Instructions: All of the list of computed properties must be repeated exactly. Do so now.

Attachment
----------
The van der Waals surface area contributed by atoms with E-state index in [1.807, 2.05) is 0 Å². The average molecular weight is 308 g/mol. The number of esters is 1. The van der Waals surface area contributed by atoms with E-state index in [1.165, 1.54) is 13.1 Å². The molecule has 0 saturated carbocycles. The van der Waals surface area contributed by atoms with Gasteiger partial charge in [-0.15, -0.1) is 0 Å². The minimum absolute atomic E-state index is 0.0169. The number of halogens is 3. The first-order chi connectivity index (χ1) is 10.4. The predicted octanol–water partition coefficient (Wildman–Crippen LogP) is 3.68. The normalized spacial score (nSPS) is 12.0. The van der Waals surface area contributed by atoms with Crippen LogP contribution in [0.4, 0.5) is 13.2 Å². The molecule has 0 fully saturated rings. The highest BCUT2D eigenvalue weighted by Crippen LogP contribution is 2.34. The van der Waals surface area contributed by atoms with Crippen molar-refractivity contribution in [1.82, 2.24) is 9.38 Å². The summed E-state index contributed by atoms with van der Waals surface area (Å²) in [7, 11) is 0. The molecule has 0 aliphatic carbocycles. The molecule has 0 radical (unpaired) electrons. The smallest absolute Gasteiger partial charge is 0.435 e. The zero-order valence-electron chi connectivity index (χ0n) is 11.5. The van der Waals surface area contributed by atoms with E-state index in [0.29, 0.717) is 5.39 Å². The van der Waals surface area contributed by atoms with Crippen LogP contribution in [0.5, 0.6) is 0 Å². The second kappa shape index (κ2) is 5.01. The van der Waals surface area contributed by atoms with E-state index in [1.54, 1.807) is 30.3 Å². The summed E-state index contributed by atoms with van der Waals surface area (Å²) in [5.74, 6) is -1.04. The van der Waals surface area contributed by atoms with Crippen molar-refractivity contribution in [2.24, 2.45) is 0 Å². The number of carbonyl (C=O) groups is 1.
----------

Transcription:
The van der Waals surface area contributed by atoms with E-state index in [1.807, 2.05) is 0 Å². The average molecular weight is 308 g/mol. The number of esters is 1. The van der Waals surface area contributed by atoms with E-state index in [1.165, 1.54) is 13.1 Å². The molecule has 0 saturated carbocycles. The van der Waals surface area contributed by atoms with Gasteiger partial charge in [-0.15, -0.1) is 0 Å². The minimum absolute atomic E-state index is 0.0169. The number of halogens is 3. The first-order chi connectivity index (χ1) is 10.4. The predicted octanol–water partition coefficient (Wildman–Crippen LogP) is 3.68. The normalized spacial score (nSPS) is 12.0. The van der Waals surface area contributed by atoms with Crippen LogP contribution in [0.4, 0.5) is 13.2 Å². The molecule has 0 fully saturated rings. The highest BCUT2D eigenvalue weighted by Crippen LogP contribution is 2.34. The van der Waals surface area contributed by atoms with Crippen molar-refractivity contribution in [1.82, 2.24) is 9.38 Å². The summed E-state index contributed by atoms with van der Waals surface area (Å²) in [7, 11) is 0. The molecule has 0 aliphatic carbocycles. The molecule has 0 radical (unpaired) electrons. The smallest absolute Gasteiger partial charge is 0.435 e. The zero-order valence-electron chi connectivity index (χ0n) is 11.5. The van der Waals surface area contributed by atoms with E-state index in [0.29, 0.717) is 5.39 Å². The van der Waals surface area contributed by atoms with Crippen LogP contribution in [0.5, 0.6) is 0 Å². The second kappa shape index (κ2) is 5.01. The van der Waals surface area contributed by atoms with E-state index in [1.54, 1.807) is 30.3 Å². The summed E-state index contributed by atoms with van der Waals surface area (Å²) in [5.74, 6) is -1.04. The van der Waals surface area contributed by atoms with Crippen molar-refractivity contribution in [2.24, 2.45) is 0 Å². The number of carbonyl (C=O) groups is 1.